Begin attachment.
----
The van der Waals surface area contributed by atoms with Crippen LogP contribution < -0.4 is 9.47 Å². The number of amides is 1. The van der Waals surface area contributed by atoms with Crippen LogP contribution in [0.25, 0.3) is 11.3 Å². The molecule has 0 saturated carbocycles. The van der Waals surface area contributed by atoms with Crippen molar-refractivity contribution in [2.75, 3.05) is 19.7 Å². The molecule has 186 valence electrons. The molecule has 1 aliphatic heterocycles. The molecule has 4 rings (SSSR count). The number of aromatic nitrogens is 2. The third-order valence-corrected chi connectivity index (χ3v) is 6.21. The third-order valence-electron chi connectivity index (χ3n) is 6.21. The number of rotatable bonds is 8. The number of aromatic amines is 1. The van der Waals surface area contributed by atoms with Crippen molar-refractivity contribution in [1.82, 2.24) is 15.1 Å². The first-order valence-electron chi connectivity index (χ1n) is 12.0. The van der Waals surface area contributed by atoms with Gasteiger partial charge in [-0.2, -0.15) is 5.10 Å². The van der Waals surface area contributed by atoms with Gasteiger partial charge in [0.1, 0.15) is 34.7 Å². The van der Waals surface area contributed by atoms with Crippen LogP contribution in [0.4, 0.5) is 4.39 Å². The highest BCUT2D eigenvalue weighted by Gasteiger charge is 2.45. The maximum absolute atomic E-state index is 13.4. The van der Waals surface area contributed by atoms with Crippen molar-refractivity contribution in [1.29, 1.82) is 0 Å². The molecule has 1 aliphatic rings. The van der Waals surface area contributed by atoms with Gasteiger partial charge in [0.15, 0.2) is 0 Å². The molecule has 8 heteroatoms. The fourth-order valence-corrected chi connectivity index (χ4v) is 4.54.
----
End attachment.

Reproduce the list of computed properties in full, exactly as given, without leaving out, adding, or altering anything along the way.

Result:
The van der Waals surface area contributed by atoms with Crippen LogP contribution < -0.4 is 9.47 Å². The number of amides is 1. The van der Waals surface area contributed by atoms with Crippen LogP contribution in [0.25, 0.3) is 11.3 Å². The molecule has 0 saturated carbocycles. The van der Waals surface area contributed by atoms with Crippen molar-refractivity contribution in [2.75, 3.05) is 19.7 Å². The molecule has 186 valence electrons. The molecule has 1 aliphatic heterocycles. The molecule has 4 rings (SSSR count). The number of aromatic nitrogens is 2. The third-order valence-corrected chi connectivity index (χ3v) is 6.21. The third-order valence-electron chi connectivity index (χ3n) is 6.21. The number of rotatable bonds is 8. The number of aromatic amines is 1. The van der Waals surface area contributed by atoms with Crippen molar-refractivity contribution in [1.82, 2.24) is 15.1 Å². The first-order valence-electron chi connectivity index (χ1n) is 12.0. The van der Waals surface area contributed by atoms with Gasteiger partial charge in [-0.2, -0.15) is 5.10 Å². The van der Waals surface area contributed by atoms with Gasteiger partial charge in [0.1, 0.15) is 34.7 Å². The van der Waals surface area contributed by atoms with Crippen LogP contribution in [0.4, 0.5) is 4.39 Å². The highest BCUT2D eigenvalue weighted by Gasteiger charge is 2.45. The maximum absolute atomic E-state index is 13.4. The van der Waals surface area contributed by atoms with Crippen molar-refractivity contribution in [1.29, 1.82) is 0 Å². The molecule has 1 aliphatic rings. The van der Waals surface area contributed by atoms with Gasteiger partial charge in [0.15, 0.2) is 0 Å². The molecule has 8 heteroatoms. The fourth-order valence-corrected chi connectivity index (χ4v) is 4.54.